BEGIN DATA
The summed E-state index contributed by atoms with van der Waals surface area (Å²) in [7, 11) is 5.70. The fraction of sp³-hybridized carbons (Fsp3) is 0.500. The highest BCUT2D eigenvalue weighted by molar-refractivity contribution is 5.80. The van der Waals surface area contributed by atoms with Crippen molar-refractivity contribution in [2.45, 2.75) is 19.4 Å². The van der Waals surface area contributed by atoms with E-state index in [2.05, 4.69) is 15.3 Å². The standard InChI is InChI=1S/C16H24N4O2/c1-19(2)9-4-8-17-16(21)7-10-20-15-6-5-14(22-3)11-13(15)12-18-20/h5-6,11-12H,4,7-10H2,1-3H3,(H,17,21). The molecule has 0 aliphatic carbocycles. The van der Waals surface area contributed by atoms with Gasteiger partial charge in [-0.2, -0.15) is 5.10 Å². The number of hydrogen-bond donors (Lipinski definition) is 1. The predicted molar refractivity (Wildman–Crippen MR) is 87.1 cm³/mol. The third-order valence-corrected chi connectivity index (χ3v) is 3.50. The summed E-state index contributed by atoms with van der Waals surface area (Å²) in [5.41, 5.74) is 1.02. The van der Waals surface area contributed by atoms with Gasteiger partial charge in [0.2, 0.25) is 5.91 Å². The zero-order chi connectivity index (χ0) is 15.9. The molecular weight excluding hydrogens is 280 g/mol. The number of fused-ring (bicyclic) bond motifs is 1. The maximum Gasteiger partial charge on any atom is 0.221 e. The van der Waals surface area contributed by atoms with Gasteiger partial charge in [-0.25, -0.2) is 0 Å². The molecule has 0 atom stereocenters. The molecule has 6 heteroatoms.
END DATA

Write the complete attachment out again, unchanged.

The summed E-state index contributed by atoms with van der Waals surface area (Å²) in [7, 11) is 5.70. The fraction of sp³-hybridized carbons (Fsp3) is 0.500. The highest BCUT2D eigenvalue weighted by molar-refractivity contribution is 5.80. The van der Waals surface area contributed by atoms with Crippen molar-refractivity contribution in [2.45, 2.75) is 19.4 Å². The van der Waals surface area contributed by atoms with E-state index in [2.05, 4.69) is 15.3 Å². The standard InChI is InChI=1S/C16H24N4O2/c1-19(2)9-4-8-17-16(21)7-10-20-15-6-5-14(22-3)11-13(15)12-18-20/h5-6,11-12H,4,7-10H2,1-3H3,(H,17,21). The molecule has 0 aliphatic carbocycles. The van der Waals surface area contributed by atoms with Gasteiger partial charge in [-0.2, -0.15) is 5.10 Å². The number of hydrogen-bond donors (Lipinski definition) is 1. The predicted molar refractivity (Wildman–Crippen MR) is 87.1 cm³/mol. The third-order valence-corrected chi connectivity index (χ3v) is 3.50. The summed E-state index contributed by atoms with van der Waals surface area (Å²) in [5.41, 5.74) is 1.02. The van der Waals surface area contributed by atoms with Gasteiger partial charge in [0.2, 0.25) is 5.91 Å². The zero-order chi connectivity index (χ0) is 15.9. The molecular weight excluding hydrogens is 280 g/mol. The number of fused-ring (bicyclic) bond motifs is 1. The maximum Gasteiger partial charge on any atom is 0.221 e. The van der Waals surface area contributed by atoms with Gasteiger partial charge in [-0.25, -0.2) is 0 Å². The molecule has 0 atom stereocenters. The molecule has 6 heteroatoms.